By Guy Page
The Vermont Legislature, meeting Monday in Special Session, approved a municipal mask mandate.
The Democratic House majority turned aside Republican and independent concerns about enforcement. The final vote was 90-41 (see head count below).
ENFORCEMENT, PENALTIES – Much of the questioning by critics focused on possible enforcement of a municipal mask ordinance. In particular, several lawmakers were very concerned about the possibility of criminal penalties of up to a year in jail.
Early in the floor discussion, Rep. Mark Higley (R-Lowell) expressed concern about the bill giving towns the power to impose civil and criminal penalties. He recounted the November 4 episode in which Mike and Amy Desautels were threatened by a state trooper with arrest for trespassing or losing custody of their maskless Lowell Graded School second-grader if they didn’t immediately take her home.
“You can’t tell me there isn’t another alternative besides having parents being met by state police. I can guarantee there will be other situations,” Higley said.
“Who’s gonna enforce it?,” Higley asked. “This is just ludicrous in my mind.”
Brandon-Pittsford Republican Butch Shaw asked if anything in the bill prevented “an overzealous governing body” to enact criminal penalties. John Gannon (D-Wilmington) said criminal penalties would be permittted under the law.
Rep. Anne Donahue (R-Northfield/Berlin) asked whether a municipality could impose a felony criminal penalty. In response, Rep. Gannon said a municipality could impose jail terms of up to one year.
Donahue proposed an amendment eliminating criminal penalties for infractions. There is precedent – animal control laws cannot be felonies, Donohue said. Mask wearers should not end up with a criminal record, she said. The amendment proposed by Donohue removing possible criminal convictions failed 46-86.
Jim Harrison (R-Mendon) asked if masking penalties under Gov. Phil Scott’s State of Emergency masking penalties were criminal or civil. The Governor’s Executive Order did not specify penalties, he was told.
“I came into this chamber today – I want this pandemic to be over with. I took the shot, I wear the mask,” Harrison said. “I want it to be done. I am not a health expert. I do not think we should have criminal penalties.”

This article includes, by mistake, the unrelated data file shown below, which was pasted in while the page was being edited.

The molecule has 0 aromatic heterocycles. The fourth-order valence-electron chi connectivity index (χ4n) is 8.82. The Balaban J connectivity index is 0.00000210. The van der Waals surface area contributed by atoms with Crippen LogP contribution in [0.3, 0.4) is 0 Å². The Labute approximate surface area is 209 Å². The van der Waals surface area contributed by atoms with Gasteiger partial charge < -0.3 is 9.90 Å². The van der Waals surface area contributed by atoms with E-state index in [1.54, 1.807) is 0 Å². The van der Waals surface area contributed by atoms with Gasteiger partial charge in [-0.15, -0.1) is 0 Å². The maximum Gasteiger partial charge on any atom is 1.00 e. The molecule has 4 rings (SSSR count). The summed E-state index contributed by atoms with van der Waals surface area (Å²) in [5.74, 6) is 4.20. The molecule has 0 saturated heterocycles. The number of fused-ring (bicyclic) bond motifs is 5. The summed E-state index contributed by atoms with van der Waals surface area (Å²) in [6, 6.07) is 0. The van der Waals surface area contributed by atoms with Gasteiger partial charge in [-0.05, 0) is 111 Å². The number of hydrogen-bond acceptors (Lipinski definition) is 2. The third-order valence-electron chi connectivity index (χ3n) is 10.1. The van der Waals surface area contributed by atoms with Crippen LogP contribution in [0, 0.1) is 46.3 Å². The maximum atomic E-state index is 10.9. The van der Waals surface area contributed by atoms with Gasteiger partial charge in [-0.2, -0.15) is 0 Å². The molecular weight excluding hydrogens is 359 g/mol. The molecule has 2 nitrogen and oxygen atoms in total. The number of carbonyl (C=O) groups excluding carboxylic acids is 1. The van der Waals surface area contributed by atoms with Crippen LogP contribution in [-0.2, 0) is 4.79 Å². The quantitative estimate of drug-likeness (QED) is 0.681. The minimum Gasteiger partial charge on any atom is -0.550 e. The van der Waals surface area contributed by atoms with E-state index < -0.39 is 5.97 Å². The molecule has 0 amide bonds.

It’s unlikely people who aren’t wearing masks will be stirred to wear masks by a municipal mandate, Barbara Murphy (I-Fairfax) said. She also expressed concern about possible criminal penalties. “I do ask that we seach our hearts if this is the proper thing to be doing.”
CHURCHES: Vicki Strong (R-Albany) asked whether a municipal ordinance would cover houses of worship – “how would that work?” she asked. Gannon said the ordinance would impact all buildings “open to the public.”
“Okay, so that would affect houses of worship, churches,” Strong said.
“The right to our bodily autonomy is vital,” as is “the right to refuse or accept any medical treatment,” Strong said. “I will be voting no.”
WON’T AFFECT SCHOOLS – When Erin Brady (D-Williston) argued for the municipal mask mandate due to the effect of the pandemic on public schools, several Republican lawmakers – including Higley – argued that the bill specifically exempts schools from the bill. House Speaker Jill Krowinski then called a meeting of Republican, Democratic, Progressive and independent caucus leaders. After a several minute discussion, Brady clarified that the pandemic is affecting the entire community – including schools.
WHAT’S NEXT? Municipalities will have 45 days to enact an ordinance. Selectboard approval only is necessary – it doesn’t need to go to voters, Karen Horn, spokesperson for Vermont League of Cities and Towns, said. Mask freedom groups are predicting lively opposition on the local level, although local leaders in Brattleboro (hometown of Sen. Pro Tem Becca Balint) and Burlington (hometown of House Speaker Jill Krowinski) have already signaled their eagerness to adopt a local mass mandate. Montpelier also is considered a likely candidate. As for the Legislature, Krowinski said they will be watching case loads and responses to the municipal mandate over the next two months. Other measures, including enhanced testing, contact tracing, and a statewide mask mandate, will be advanced if deemed necessary, she said.
DISSIDENT DEMOCRAT – Explaining his no vote after the bill passed, longtime selectboard member Democrat David Yacovone of Morristown said: “United we stand, divided we fall. This bill will divide us. The juice is simply not worth the squeeze.”
HOUSE ROLL CALL: How members of Vermont House of Representatives voted on S1, approving municipal mask mandate (screenshot credit Nov. 22 House Journal).
Terri Williams (R-Essex/Caledonia) also voted against the bill. Her name was unintentionally cut off from the screen shot below.